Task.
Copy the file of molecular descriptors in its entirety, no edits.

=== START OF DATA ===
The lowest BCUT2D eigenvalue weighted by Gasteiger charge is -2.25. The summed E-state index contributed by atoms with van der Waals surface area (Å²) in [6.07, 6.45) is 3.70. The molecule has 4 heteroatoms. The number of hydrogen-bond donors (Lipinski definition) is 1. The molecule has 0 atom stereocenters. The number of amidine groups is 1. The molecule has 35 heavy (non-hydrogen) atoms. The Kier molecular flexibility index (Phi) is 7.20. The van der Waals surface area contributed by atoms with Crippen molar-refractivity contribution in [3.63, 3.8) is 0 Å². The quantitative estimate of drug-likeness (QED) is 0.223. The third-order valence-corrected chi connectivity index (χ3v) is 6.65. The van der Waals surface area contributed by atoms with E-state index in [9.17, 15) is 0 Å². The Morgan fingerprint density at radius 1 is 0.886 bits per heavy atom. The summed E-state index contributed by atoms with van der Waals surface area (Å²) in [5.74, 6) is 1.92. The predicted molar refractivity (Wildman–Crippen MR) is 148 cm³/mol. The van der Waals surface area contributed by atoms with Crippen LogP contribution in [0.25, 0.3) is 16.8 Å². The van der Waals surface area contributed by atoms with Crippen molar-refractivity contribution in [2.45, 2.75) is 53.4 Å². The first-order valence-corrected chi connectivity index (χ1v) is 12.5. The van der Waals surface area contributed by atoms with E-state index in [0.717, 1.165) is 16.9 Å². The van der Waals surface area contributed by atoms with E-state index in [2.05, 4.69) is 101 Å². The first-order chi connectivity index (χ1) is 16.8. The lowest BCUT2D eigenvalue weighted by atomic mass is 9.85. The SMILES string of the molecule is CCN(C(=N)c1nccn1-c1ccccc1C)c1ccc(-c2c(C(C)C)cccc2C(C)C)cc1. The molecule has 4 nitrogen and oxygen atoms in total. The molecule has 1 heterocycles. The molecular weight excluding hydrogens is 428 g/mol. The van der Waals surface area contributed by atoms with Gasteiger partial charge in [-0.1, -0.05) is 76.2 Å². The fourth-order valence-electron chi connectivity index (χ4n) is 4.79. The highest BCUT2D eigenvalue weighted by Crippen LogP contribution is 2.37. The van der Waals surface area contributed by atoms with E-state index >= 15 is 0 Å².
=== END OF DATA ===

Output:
The lowest BCUT2D eigenvalue weighted by Gasteiger charge is -2.25. The summed E-state index contributed by atoms with van der Waals surface area (Å²) in [6.07, 6.45) is 3.70. The molecule has 4 heteroatoms. The number of hydrogen-bond donors (Lipinski definition) is 1. The molecule has 0 atom stereocenters. The number of amidine groups is 1. The molecule has 35 heavy (non-hydrogen) atoms. The Kier molecular flexibility index (Phi) is 7.20. The van der Waals surface area contributed by atoms with Crippen molar-refractivity contribution in [3.63, 3.8) is 0 Å². The quantitative estimate of drug-likeness (QED) is 0.223. The third-order valence-corrected chi connectivity index (χ3v) is 6.65. The van der Waals surface area contributed by atoms with E-state index in [9.17, 15) is 0 Å². The Morgan fingerprint density at radius 1 is 0.886 bits per heavy atom. The summed E-state index contributed by atoms with van der Waals surface area (Å²) in [5.74, 6) is 1.92. The predicted molar refractivity (Wildman–Crippen MR) is 148 cm³/mol. The van der Waals surface area contributed by atoms with Crippen LogP contribution in [0.25, 0.3) is 16.8 Å². The van der Waals surface area contributed by atoms with Crippen molar-refractivity contribution in [2.45, 2.75) is 53.4 Å². The first-order valence-corrected chi connectivity index (χ1v) is 12.5. The van der Waals surface area contributed by atoms with E-state index in [0.717, 1.165) is 16.9 Å². The van der Waals surface area contributed by atoms with E-state index in [2.05, 4.69) is 101 Å². The first-order chi connectivity index (χ1) is 16.8. The lowest BCUT2D eigenvalue weighted by atomic mass is 9.85. The SMILES string of the molecule is CCN(C(=N)c1nccn1-c1ccccc1C)c1ccc(-c2c(C(C)C)cccc2C(C)C)cc1. The molecule has 4 nitrogen and oxygen atoms in total. The molecule has 1 heterocycles. The molecular weight excluding hydrogens is 428 g/mol. The van der Waals surface area contributed by atoms with Gasteiger partial charge in [-0.1, -0.05) is 76.2 Å². The fourth-order valence-electron chi connectivity index (χ4n) is 4.79. The highest BCUT2D eigenvalue weighted by Crippen LogP contribution is 2.37. The van der Waals surface area contributed by atoms with E-state index >= 15 is 0 Å².